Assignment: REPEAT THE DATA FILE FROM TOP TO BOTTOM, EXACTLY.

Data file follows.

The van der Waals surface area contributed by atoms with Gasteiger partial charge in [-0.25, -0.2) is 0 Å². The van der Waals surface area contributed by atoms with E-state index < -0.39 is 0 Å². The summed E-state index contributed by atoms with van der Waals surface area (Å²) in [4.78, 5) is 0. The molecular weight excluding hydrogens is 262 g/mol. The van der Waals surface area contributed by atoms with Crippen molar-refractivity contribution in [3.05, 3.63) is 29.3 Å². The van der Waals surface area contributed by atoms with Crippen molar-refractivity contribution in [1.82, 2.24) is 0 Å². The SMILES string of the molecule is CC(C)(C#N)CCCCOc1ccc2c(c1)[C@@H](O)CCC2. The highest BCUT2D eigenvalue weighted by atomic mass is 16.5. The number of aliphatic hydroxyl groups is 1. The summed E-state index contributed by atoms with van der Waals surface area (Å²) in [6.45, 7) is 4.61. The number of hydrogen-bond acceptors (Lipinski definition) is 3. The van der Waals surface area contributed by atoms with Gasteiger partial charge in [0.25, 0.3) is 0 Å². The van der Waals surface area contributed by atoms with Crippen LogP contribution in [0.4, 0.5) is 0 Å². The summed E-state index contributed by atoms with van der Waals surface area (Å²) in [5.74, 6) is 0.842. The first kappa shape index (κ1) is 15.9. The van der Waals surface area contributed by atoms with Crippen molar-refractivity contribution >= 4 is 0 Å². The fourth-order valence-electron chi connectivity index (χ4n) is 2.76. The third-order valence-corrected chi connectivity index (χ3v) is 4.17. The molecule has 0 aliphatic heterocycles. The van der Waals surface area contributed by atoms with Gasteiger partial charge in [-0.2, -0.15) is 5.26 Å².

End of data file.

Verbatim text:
The van der Waals surface area contributed by atoms with Gasteiger partial charge in [-0.25, -0.2) is 0 Å². The van der Waals surface area contributed by atoms with E-state index < -0.39 is 0 Å². The summed E-state index contributed by atoms with van der Waals surface area (Å²) in [4.78, 5) is 0. The molecular weight excluding hydrogens is 262 g/mol. The van der Waals surface area contributed by atoms with Crippen molar-refractivity contribution in [3.05, 3.63) is 29.3 Å². The van der Waals surface area contributed by atoms with Crippen molar-refractivity contribution in [1.82, 2.24) is 0 Å². The SMILES string of the molecule is CC(C)(C#N)CCCCOc1ccc2c(c1)[C@@H](O)CCC2. The highest BCUT2D eigenvalue weighted by atomic mass is 16.5. The number of aliphatic hydroxyl groups is 1. The summed E-state index contributed by atoms with van der Waals surface area (Å²) in [6.45, 7) is 4.61. The number of hydrogen-bond acceptors (Lipinski definition) is 3. The van der Waals surface area contributed by atoms with Gasteiger partial charge in [0.25, 0.3) is 0 Å². The van der Waals surface area contributed by atoms with Crippen LogP contribution in [0.4, 0.5) is 0 Å². The summed E-state index contributed by atoms with van der Waals surface area (Å²) in [5.74, 6) is 0.842. The first kappa shape index (κ1) is 15.9. The van der Waals surface area contributed by atoms with Crippen molar-refractivity contribution >= 4 is 0 Å². The fourth-order valence-electron chi connectivity index (χ4n) is 2.76. The third-order valence-corrected chi connectivity index (χ3v) is 4.17. The molecule has 0 aliphatic heterocycles. The van der Waals surface area contributed by atoms with Gasteiger partial charge in [-0.2, -0.15) is 5.26 Å².